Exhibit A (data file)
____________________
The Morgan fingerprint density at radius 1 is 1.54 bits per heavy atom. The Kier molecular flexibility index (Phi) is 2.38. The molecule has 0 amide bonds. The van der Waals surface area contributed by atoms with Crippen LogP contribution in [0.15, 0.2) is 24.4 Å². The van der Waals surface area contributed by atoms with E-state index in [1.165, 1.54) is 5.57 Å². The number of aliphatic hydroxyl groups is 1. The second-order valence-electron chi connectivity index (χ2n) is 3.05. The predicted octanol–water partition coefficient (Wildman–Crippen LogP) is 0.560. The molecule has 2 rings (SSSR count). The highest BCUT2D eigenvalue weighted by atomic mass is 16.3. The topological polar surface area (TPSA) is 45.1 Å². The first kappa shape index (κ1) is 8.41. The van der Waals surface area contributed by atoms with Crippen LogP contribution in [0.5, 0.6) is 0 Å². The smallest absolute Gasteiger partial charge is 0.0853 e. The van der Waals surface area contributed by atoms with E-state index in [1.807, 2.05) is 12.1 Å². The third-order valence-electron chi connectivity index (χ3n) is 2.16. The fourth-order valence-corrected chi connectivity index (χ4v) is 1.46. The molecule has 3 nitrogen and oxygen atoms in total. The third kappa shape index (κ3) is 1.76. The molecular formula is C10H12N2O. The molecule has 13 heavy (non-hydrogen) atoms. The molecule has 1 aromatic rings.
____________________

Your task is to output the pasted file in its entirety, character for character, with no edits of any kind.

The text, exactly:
The Morgan fingerprint density at radius 1 is 1.54 bits per heavy atom. The Kier molecular flexibility index (Phi) is 2.38. The molecule has 0 amide bonds. The van der Waals surface area contributed by atoms with Crippen LogP contribution in [0.15, 0.2) is 24.4 Å². The van der Waals surface area contributed by atoms with E-state index in [1.165, 1.54) is 5.57 Å². The number of aliphatic hydroxyl groups is 1. The second-order valence-electron chi connectivity index (χ2n) is 3.05. The predicted octanol–water partition coefficient (Wildman–Crippen LogP) is 0.560. The molecule has 2 rings (SSSR count). The highest BCUT2D eigenvalue weighted by atomic mass is 16.3. The topological polar surface area (TPSA) is 45.1 Å². The first kappa shape index (κ1) is 8.41. The van der Waals surface area contributed by atoms with Crippen LogP contribution in [0.5, 0.6) is 0 Å². The smallest absolute Gasteiger partial charge is 0.0853 e. The van der Waals surface area contributed by atoms with E-state index in [1.807, 2.05) is 12.1 Å². The third-order valence-electron chi connectivity index (χ3n) is 2.16. The fourth-order valence-corrected chi connectivity index (χ4v) is 1.46. The molecule has 3 nitrogen and oxygen atoms in total. The third kappa shape index (κ3) is 1.76. The molecular formula is C10H12N2O. The molecule has 13 heavy (non-hydrogen) atoms. The molecule has 1 aromatic rings.